Scripture reveals the absurdity of the notion that we actually own and control “our” wealth. Isaiah 45:8b says, “Let the earth open wide, let salvation spring up, let righteousness grow with it; I, the LORD, have created it.” In Psalm 50:10-12, God proclaims, “for every animal of the forest is mine, and the cattle on a thousand hills. I know every bird in the mountains, and the creatures of the field are mine. If I were hungry I would not tell you, for the world is mine, and all that is in it.” And Psalm 39:6 says, “Man is a mere phantom as he goes to and fro: He bustles about, but only in vain; he heaps up wealth, not knowing who will get it.” So not only is wealth a blessing from God to be used to honor God, it’s God’s wealth anyway! We don’t truly own it or control it, we are merely stewards of it for God, temporary beneficiaries of God’s generosity.
And where is the wealth going? We’ve got an entire investment and estate planning industry built largely on perpetuating the appealing belief that we can and should, through the proper vehicles and techniques, maintain wealth for our own lifetimes and beyond for our chosen heirs. While certainly sound planning for the future, done with a strong measure of faith and humility, is an essential element of good stewardship, the self-centered arrogance that forms the foundation of many of our prevalent investment and estate planning strategies goes beyond stewardship into the realm of greed and audacity. And this mindset of greed and audacity is what enables and empowers the Madoff’s of the world to perpetrate their grandiose frauds.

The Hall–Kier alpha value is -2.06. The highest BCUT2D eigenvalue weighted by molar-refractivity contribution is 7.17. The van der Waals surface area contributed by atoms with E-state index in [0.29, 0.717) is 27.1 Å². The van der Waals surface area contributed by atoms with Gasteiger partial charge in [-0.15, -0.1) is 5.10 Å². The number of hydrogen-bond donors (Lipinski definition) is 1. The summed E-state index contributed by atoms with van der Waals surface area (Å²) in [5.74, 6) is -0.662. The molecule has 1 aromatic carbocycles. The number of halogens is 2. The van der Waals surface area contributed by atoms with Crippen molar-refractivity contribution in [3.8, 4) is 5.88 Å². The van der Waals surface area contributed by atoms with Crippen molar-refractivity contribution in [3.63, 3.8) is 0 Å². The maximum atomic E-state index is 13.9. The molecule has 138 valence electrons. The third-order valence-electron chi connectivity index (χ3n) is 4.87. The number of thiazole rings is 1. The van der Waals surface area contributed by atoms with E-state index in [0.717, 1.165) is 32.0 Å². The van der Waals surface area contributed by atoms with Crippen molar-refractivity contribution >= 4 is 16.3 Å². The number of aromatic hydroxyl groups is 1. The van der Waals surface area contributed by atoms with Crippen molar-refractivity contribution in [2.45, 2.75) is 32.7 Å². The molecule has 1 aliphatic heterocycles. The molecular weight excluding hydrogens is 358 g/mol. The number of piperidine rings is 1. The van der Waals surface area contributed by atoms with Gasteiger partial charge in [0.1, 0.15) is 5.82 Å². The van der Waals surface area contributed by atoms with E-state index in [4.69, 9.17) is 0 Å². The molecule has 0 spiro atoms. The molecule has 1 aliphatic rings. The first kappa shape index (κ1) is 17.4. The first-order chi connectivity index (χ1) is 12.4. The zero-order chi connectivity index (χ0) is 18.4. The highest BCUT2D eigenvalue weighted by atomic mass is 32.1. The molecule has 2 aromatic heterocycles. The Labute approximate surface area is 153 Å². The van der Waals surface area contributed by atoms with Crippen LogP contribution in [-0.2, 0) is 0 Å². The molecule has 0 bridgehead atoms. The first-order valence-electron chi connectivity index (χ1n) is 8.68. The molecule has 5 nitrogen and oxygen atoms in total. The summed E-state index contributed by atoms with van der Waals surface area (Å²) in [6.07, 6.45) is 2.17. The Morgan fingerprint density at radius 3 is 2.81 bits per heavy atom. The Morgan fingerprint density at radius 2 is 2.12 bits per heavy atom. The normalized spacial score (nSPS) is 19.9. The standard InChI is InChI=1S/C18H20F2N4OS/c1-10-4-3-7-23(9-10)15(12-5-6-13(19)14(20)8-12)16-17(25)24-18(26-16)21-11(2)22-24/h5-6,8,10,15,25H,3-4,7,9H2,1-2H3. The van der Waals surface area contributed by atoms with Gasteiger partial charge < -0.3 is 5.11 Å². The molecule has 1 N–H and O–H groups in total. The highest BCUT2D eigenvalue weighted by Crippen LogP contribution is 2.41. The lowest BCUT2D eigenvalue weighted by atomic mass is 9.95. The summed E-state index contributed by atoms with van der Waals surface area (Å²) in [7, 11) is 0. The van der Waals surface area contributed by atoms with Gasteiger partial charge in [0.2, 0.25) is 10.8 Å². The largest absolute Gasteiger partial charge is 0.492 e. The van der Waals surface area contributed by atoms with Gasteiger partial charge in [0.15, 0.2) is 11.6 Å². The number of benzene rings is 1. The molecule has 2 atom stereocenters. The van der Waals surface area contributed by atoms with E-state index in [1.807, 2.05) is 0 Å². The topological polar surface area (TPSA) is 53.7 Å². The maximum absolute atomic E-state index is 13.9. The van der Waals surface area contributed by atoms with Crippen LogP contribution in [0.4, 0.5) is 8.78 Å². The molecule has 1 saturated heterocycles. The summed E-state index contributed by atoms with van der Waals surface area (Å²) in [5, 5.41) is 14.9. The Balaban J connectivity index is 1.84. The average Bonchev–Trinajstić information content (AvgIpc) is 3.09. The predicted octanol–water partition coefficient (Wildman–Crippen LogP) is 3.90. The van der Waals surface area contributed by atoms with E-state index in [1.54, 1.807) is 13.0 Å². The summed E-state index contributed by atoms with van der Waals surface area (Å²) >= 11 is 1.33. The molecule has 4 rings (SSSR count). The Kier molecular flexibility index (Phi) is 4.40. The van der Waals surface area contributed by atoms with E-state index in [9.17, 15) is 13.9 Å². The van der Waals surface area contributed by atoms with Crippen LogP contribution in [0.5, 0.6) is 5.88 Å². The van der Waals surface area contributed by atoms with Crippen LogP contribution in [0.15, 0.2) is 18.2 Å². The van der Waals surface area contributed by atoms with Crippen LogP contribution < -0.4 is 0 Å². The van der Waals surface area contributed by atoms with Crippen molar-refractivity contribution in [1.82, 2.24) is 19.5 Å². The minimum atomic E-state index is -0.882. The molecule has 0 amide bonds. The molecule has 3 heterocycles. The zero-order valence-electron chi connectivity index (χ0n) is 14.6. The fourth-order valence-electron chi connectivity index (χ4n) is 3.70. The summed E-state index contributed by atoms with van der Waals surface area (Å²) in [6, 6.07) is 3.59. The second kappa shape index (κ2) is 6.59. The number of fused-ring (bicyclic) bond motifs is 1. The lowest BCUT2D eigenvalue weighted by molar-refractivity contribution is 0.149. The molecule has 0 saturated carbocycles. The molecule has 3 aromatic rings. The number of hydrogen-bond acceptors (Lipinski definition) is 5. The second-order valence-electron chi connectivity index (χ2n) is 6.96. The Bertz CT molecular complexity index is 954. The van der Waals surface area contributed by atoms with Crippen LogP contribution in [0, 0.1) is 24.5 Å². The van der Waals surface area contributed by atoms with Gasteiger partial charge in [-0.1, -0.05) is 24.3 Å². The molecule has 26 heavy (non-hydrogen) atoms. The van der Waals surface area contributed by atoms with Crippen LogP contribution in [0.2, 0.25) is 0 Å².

But despite all our expensive schemes, complicated devices and outright hubris, one thing is absolutely clear from God’s word: We don’t get to keep the wealth! Most of us realize we can’t take the material trappings of this world on to the next (“Wealth is worthless in the day of wrath, but righteousness delivers from death.” Proverbs 11:4), but do we realize how fleeting wealth is?
Proverbs 23:5 says “Cast but a glance at riches, and they are gone, for they will surely sprout wings and fly off to the sky like an eagle.” I Timothy 6:17-19 says “Command those who are rich in this present world not to be arrogant nor to put their hope in wealth, which is so uncertain, but to put their hope in God, who richly provides us with everything for our enjoyment. Command them to do good, to be rich in good deeds, and to be generous and willing to share. In this way they will lay up treasure for themselves as a firm foundation for the coming age, so that they may take hold of the life that is truly life.”
And Revelation 3:17 says, “You say, 'I am rich; I have acquired wealth and do not need a thing.' But you do not realize that you are wretched, pitiful, poor, blind and naked.” These are but a few of many passages with similar warnings about the transient nature of wealth. Where is wealth going? Away! Were the people who invested with Madoff and lost everything surprised? Maybe, but perhaps they shouldn’t have been.
For Christians, maintaining a solid biblical perspective on wealth is essential. Wealth is a blessing from God to be used to honor God, it’s God’s wealth, and it’s going away. When we accept the reality of these principles and make our decisions accordingly, we can live in freedom and joy. And no financial scandal or economic disaster, no matter how big or shocking, can take that from us.